• Correct seasoning (add more salt or pepper or hot sauce, if you like); Correct consistency, if need be. If you would like it thicker (and lump-free), make a *** beurre manie (fancy French term for smushing together 1 tbsp each of flour and softened butter with your fingers); bring back to a rapid simmer, stir in butter and flour and wait for desired thickness.
  • Egg wash: crack an egg into a bowl; beat it with a fork. 
  • Prepare individual oven-proof bowls. Ladle in the chicken pot pie filling.
  • For the pastry: Go to your local supermarket and buy it, frozen. Thaw, unravel, sprinkle with some flour. Divide into squares. Using a cookie cutter, cut a maple leaf (or cut 3 slits) into the middle of each square. Brush the edges of each bowl with egg wash, and then place the dough on top.  For extra brownie points, take the cutout shape and position it above the hole. Trim the dough to 1/2-inch larger than the top of the bowl. Crimp the dough, folding it over the side and pressing it to make it stick. Brush the dough – and the cutout - with egg wash. Sprinkle with sea salt and cracked pepper. Place on a baking sheet and bake for 40-minutes to 1 hour or until puff pastry is golden brown, your home smells like heaven-on-earth, and the filling is bubble, bubble toil and trouble.

Cheers - and happy cooking. 

Love at First Bite Burgers

Sometimes I get lucky enough to have gorgeous sunny weather on my day off. It was the perfect time for eating outdoors so I picked up fresh buns from a local bakery to go with beautiful heirloom tomatoes, red onions & lettuce that I had purchased from the Farmer’s Market. My son had friends over, so what better time & tasters than hungry youngsters on a sunny day?


  • 1 Lb ground beef, preferably chuck
  • 1 Cup Brown Sugar
  • Salt & Pepper to taste
  • 1 Tsp Mustard
  • 1 Cup Ketchup
  • 2 Onions thinly sliced
  • Ѕ Cup Cider vinegar
  • 1 Can / Bottle Rickard’s Red, room temperature
  • 1 Cup Brown Sugar
  • 2 Tbsp Olive oil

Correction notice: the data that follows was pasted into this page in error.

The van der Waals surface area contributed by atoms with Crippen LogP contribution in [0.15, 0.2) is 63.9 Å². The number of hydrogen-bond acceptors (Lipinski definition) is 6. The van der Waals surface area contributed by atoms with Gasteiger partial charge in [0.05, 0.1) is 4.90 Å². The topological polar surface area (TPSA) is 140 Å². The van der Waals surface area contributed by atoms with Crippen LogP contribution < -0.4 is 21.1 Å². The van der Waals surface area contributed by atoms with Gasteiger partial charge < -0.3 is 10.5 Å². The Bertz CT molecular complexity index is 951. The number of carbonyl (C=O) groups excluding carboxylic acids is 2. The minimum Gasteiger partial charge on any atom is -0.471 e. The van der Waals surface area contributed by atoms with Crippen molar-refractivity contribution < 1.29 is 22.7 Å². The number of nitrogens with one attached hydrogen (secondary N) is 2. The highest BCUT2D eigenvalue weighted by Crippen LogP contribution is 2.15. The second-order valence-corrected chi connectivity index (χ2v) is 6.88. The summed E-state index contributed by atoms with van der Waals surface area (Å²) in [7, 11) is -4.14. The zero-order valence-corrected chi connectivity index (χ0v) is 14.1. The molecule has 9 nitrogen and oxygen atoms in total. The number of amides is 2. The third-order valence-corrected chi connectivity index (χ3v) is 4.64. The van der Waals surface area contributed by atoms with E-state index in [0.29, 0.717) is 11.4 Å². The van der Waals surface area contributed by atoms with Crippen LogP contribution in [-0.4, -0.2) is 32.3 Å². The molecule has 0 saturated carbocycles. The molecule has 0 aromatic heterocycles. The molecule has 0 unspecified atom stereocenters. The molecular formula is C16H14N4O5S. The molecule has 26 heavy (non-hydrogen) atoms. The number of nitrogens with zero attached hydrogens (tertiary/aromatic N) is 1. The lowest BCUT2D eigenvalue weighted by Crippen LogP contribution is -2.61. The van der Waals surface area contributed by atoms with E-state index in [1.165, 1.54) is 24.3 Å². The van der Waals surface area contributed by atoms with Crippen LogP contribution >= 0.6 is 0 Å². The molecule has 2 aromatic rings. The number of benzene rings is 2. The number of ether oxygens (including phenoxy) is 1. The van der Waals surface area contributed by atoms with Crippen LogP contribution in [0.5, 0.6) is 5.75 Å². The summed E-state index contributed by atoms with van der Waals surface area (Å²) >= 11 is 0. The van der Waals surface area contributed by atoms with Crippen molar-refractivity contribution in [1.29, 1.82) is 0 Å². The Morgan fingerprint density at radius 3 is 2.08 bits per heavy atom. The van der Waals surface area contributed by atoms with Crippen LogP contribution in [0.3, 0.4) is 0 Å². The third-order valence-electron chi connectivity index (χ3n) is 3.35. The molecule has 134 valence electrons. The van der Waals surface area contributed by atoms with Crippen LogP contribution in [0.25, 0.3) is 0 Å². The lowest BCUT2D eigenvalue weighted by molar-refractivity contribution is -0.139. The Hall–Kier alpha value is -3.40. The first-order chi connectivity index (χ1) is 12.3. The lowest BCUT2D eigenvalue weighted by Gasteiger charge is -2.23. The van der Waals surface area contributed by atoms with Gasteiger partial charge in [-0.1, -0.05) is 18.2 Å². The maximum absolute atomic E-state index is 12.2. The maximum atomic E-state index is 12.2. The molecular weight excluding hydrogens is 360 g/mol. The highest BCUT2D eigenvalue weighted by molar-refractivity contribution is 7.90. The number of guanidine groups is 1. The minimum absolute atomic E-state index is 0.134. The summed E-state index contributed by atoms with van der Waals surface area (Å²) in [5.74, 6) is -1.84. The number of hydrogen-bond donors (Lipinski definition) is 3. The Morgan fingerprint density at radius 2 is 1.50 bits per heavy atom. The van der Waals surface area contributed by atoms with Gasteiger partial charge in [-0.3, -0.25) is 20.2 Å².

The Sauce
Heat up oil in a heavy-bottomed saut? pan on medium heat & add onions, salt & pepper to taste. Stirring occasionally, sautй onions until soft & translucent. Reduce heat & cook until golden brown in colour, then add the Rickard’s Red & cider vinegar & continue cooking until completely caramelized. Add ketchup, brown sugar & mustard. Mix well & cook an additional 5 minutes. Remove from heat.

The Burgers
Preheat barbecue on HIGH, and oil the grids generously to avoid sticking. Season the beef with salt and pepper and divide into four equal portions. Gently shape into patties similar in shape and size to the buns you will be serving, using your thumb to create an indent in the centre of one side. Place the patties on the grill, and reduce heat to medium. Grill approximately six minutes per side, taking care not to press down on the meat (unless you have a thing against juicy burgers). Serve with your

Rickard’s Red BBQ sauce.
Rickard’s Red is a rich dark ale with sweet caramel undertones & no strong aftertaste so there was none of that bitterness sometimes found when cooking with some beers. After caramelizing the onions & deglazing the pan with Rickard’s Red, the sauce turned a gorgeous bright coppery red with a nice gloss.
It was the perfect choice for the BBQ sauce!

Brown Buttered Gnocchi with Garlic, Sage and Manchego topped with Enoki Mushroom Salad

Ingredients (Serves 4):

  • 2 tbsp unsalted butter
  • 500g fresh gnocchi
  • 2 garlic cloves, minced
  • 15 sage leaves, finely chopped
  • 4 tbsp grated Manchego sheep’s milk cheese

First cook the pasta and set aside. Melt the butter in a hot pan. Add the garlic and cook until you see the butter just starting to color at the edges. Stir in the sage and pull from the heat. Pour over the pasta and toss with the Manchego.

Enoki Mushroom Salad (goes on top on the pasta)


  • 1 cup Italian Parsley, chopped
  • 1/4 cup Manchego cheese, grated
  • 1 bunch Enoki mushrooms, cut to 2”
  • 2 tbsp extra virgin olive oil
  • 1 tbsp white balsamic vinegar
  • 1 pinch Fleur de Sel

In a large bowl combine all the ingredients. Toss very gently with your hands. No more than 3 passes in the bowl. Serve immediately topped on pasta.

This exciting recipe was created by Grand Chef Jonathan Gushu of Relais & Chateaux property to complement the Innis & Gunn beer. It is a simple to make recipe that is sure to please even the toughest critique and best of all it looks great! It takes about 30min to prep and cook which makes this a perfect dish for any surprise get together or to make after work without much trouble! The only changes that I would make are substituting the gnocchi with angel hair pasta; because I found that the gnocchi was too heavy for this light and full of flavor recipe. Also make sure you don’t use more than one tbsp of white balsamic vinegar because the acid can get a little over whelming if you use too much!  

I guarantee that your taste buds will be in over drive with all the different flavors from this dish. The dish brings out the hint of whiskey flavor in the beer along with the aged oak taste and it keeps the beer upfront. The key components to this recipe are the Monchego and sage, Tina from the Pub Magazine called it “the perfect recipe for the Innis & Gunn”!  Hope you enjoy this dish as much as the staff at Pub Magazine and I did! Bon Appetite!

Special thanks to Longo Brother’s Fruit Markets Inc for providing The Pub Magazine with all the ingredients needed to create this recipe!